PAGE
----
San Francisco Bay Region Geology and Geologic Hazards

A cooperative project with the California Geological Survey

About This Section - Liquefaction

The Purposes of this liquefaction section include:

  1. to present an online liquefaction susceptibility map;
  2. to describe the different kinds of liquefaction hazard maps available for the San Francisco Bay region;
  3. to provide a description of liquefaction, including how it occurs and its consequences;
  4. to direct interested parties to information about regulations and ways to address the hazard.

This Section is not a regulatory document and does not provide map information that is sufficient for site-specific decisions.

Construction of the Liquefaction Section of This Web Site:

The liquefaction section was written by Keith L. Knudsen (Senior Engineering Geologist with the California Geological Survey) and Carl M. Wentworth (Geologist Emeritus with the U. S. Geological Survey).

Illustrations and other materials were obtained from scientific and engineering literature, reports from post-earthquake investigations, and public information documents.

Technical help was provided by Scott R. Horvath (web development) and J. Luke Blair ("Zoomified" map) of the U.S. Geological Survey.

Compilation of the Liquefaction Susceptibility Map:

The liquefaction susceptibility map was compiled by Knudsen, Wentworth, and Robert C. Witter (then with William Lettis & Associates, Inc.) from the recently released report by Witter and others (2006) for the central San Francisco Bay Area, and from an earlier report by Knudsen and others (2000) for the remainder of the 9-county San Francisco Bay region.  Susceptibility ratings for the latter were revised according to the method of Witter and others.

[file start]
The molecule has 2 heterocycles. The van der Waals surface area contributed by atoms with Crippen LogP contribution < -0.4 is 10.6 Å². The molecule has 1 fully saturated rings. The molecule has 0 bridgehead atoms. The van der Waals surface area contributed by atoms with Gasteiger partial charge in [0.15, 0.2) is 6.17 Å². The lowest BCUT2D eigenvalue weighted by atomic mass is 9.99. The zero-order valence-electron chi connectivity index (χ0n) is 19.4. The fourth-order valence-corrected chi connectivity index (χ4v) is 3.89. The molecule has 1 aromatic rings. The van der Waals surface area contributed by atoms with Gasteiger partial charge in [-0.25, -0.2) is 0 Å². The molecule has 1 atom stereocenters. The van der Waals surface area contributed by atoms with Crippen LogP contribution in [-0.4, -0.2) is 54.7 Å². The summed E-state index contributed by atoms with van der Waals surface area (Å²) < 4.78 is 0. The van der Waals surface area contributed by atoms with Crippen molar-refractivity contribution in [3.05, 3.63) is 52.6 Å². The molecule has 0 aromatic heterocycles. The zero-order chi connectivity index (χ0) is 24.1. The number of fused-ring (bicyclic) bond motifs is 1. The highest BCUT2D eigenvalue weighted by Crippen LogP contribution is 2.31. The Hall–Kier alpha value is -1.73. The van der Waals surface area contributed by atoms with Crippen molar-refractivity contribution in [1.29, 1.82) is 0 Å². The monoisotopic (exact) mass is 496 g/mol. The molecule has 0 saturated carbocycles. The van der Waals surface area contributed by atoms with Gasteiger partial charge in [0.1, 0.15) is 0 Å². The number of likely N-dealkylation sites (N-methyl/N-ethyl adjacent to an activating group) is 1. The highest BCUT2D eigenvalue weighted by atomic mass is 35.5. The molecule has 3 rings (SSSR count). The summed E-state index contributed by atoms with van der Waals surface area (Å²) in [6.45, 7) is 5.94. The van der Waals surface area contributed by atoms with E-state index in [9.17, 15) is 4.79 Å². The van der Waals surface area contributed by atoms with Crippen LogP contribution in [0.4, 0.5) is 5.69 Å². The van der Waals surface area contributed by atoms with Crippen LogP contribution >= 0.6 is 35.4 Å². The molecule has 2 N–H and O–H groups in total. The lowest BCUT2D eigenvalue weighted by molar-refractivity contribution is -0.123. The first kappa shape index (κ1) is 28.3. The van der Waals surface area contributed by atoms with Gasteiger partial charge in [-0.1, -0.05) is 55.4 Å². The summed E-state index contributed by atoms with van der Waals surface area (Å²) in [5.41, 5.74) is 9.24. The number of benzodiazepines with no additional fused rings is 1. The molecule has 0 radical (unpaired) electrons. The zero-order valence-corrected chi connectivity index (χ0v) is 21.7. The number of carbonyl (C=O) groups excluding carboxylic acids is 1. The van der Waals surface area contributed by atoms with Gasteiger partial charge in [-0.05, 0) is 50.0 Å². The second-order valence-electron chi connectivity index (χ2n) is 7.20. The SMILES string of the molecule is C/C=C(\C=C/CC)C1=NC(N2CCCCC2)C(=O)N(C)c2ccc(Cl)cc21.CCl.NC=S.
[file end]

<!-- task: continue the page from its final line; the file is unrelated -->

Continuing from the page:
Preparation of these original reports and maps on liquefaction susceptibility was a cooperative effort between the U.S. Geological Survey, the California Geological Survey, and William Lettis & Associates, Inc. (funded by USGS NEHRP External Grant Program). Two principal steps were involved in producing the liquefaction susceptibility maps:

  1. Mapping of Quaternary sedimentary deposits;
  2. Assessment of the liquefaction susceptibility of Quaternary map units.

The maps of Quaternary deposits (included in the original reports) delineate about 40 units, each map unit being a unique combination of geologic age and depositional environment. The depositional environment is used to infer the composition of the deposit and the age is used to infer the density or consolidation of the sediment.

Liquefaction susceptibility was assigned to each Quaternary map unit on the basis of a limited set of geotechnical data (subsurface borings), the distribution of historical occurrences of liquefaction (primarily from the 1906 San Francisco and 1989 Loma Prieta earthquakes), and the likely depths to ground water (using deposit age and topographic setting as a guide).

As in all regional mapping, the sediment in each map unit may be heterogeneous. Thus, two areas that have been shown to have the same age and environments of deposition (and that have been assigned the same liquefaction susceptibility) may behave differently in an earthquake. This is particularly true for some of the units assigned MODERATE susceptibility and for artificial fill over estuarine mud. Artificial fill that has been deposited along the Bay margin (where there was once open water or marsh) is rated VERY HIGH, despite the fact that some fills are engineered to reduce their susceptibility.

The liquefaction susceptibility maps provide a regional depiction of the hazard using five units (Very High to Very Low). The maps are intended to be used as a guide for those concerned about the hazard for purposes ranging from land-use planning to site development. Where liquefaction may have significant impact, and certainly for site development, more detailed information and expert advice should be sought.


Accessibility FOIA Privacy Policies and Notices

Take Pride in America home page. FirstGov button U.S. Department of the Interior | U.S. Geological Survey
URL: /sfgeo/
Page Contact Information:
Page Last Modified: 8/18/2006